Have you Made Peace with Self About Death?
This past week has had one very unfortunate event, one that we have been following with a myriad of mixed emotions and wonder. The submersible that went to explore the Titanic wreck imploded resulting in the loss of lives of five people on board. What a tragic end.
Many questions have been raised about the decision by the five to go on such a dangerous deep-sea tour yet like many other undertakings, theirs too became more or less an accident. Much as many may allude to the fact that they knew something like that could happen some day, the sojourners all likely expected a successful tour.
In my mind though, the biggest question amidst this sad ending has been whether those folks had made peace with themselves about death. Making peace here means that as they undertook the dive that Sunday morning, they had the understanding that that would or would not be their last day on Earth.
It is important for us to always remember that we are on this planet for just but a period. We bloom like flowers in the morning and wither away like the same flowers at noon under the scorching sun. Unfortunately, unlike the flowers, we never know when our scorching comes and the source of the scorching.
We know that we shall die someday, yet the greatest mystery of all time for man who has made tremendous progress in technological advancement is that we can never tell when, where or how we will die. And more and more it seems there is a time clock with death.
Sometimes it may look like we can ‘postpone’ death, but we can never evade it. The best thing to do then is to be prepared for death all the time by being at peace with self. Ensuring that every moment lived is worth lived, and enjoying it fully goes a long way in preparing us.
Speaking of preparing should not be confused with literal planning as one who is going on a journey and needs suitcases of clothes and gadgets. On the contrary, this is a very long journey of no return, but one taken without any luggage. Planning is usually done regarding what legacy we leave behind and the part we play while we live.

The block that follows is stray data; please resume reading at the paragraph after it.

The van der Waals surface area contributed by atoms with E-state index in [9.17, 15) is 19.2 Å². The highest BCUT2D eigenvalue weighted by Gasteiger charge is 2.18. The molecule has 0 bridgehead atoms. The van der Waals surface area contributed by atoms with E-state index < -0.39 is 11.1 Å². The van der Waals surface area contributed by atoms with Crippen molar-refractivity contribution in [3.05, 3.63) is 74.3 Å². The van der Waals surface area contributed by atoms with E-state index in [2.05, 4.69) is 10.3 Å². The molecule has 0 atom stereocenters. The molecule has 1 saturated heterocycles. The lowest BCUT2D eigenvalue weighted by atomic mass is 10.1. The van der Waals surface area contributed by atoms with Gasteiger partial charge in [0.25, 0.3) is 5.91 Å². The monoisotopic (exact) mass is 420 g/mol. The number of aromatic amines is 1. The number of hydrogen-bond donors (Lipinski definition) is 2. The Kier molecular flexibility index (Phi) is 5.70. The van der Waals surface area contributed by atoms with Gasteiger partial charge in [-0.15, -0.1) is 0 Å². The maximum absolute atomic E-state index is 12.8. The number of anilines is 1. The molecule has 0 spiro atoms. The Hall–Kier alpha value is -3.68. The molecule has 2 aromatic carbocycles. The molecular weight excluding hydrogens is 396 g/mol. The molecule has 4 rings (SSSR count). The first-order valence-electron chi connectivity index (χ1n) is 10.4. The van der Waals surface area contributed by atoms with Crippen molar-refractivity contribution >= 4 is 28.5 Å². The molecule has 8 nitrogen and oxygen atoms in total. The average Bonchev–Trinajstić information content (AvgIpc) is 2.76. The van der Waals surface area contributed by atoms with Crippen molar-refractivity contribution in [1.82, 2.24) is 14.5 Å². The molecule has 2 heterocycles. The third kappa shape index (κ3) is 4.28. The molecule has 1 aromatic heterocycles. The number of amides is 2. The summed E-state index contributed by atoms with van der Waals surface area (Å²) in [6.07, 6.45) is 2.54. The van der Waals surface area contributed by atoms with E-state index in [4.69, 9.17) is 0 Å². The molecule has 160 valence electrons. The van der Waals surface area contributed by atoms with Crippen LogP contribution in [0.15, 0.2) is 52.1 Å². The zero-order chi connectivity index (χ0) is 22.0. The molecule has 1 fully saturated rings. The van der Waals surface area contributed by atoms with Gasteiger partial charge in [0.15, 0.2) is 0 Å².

Every time you drive or board a train, ship or airplane, remember even if it may have the highest safety rating, anything can go wrong. Not just that, you may be doing your thing and something completely unrelated happens and take your life just like that. Yours now is to ensure you have that knowledge at the back of your mind always.
What such a realization does is not make you paranoid to go looking for where death might come from and take you with it, instead, it makes you focus on the important stuff and do your best to make the best of your time on earth.
In the Bible, there is a verse in 2 Samuel 3:33 which says, “And the king sang a lament over Abner and said: “Should Abner die as a fool dies? (NKJV)” Here David laments over Abner whom he had sent away in peace after he had visited the king (David) to report his switch of allegiance from Ishbosheth but whom Joab accuses of being a spy. Job then sends soldiers after Abner and once they bring him back Joab himself stabs Abner in the stomach and he dies.
Did he deserve to die? Did he foresee his death? Certainly not. It simply happened. That is how it comes to us today. We simply need to be aware that our clock may stop ticking at any time and do our very best in whatever we do such that when death does eventually catch up with us, people can be glad we lived at such a time as today.
Stupidly as it may sound, it is prudent to plan for our death. And by planning I hope we understand now what I mean. Should we manage to plan very well and have the chance to die peacefully on our deathbeds, I am sure we will be at peace with ourselves in those last earthly moments.
So, if you have not already made peace with yourself about death, please do. Word of caution though, don’t be paranoid. Just make sure that if you’re called to be a sweeper in your daily work, sweep the best until when you are gone, people say for sure there lived a great sweeper here. For you, that will be peace to yourself and a well-planned death.
I hope you got it.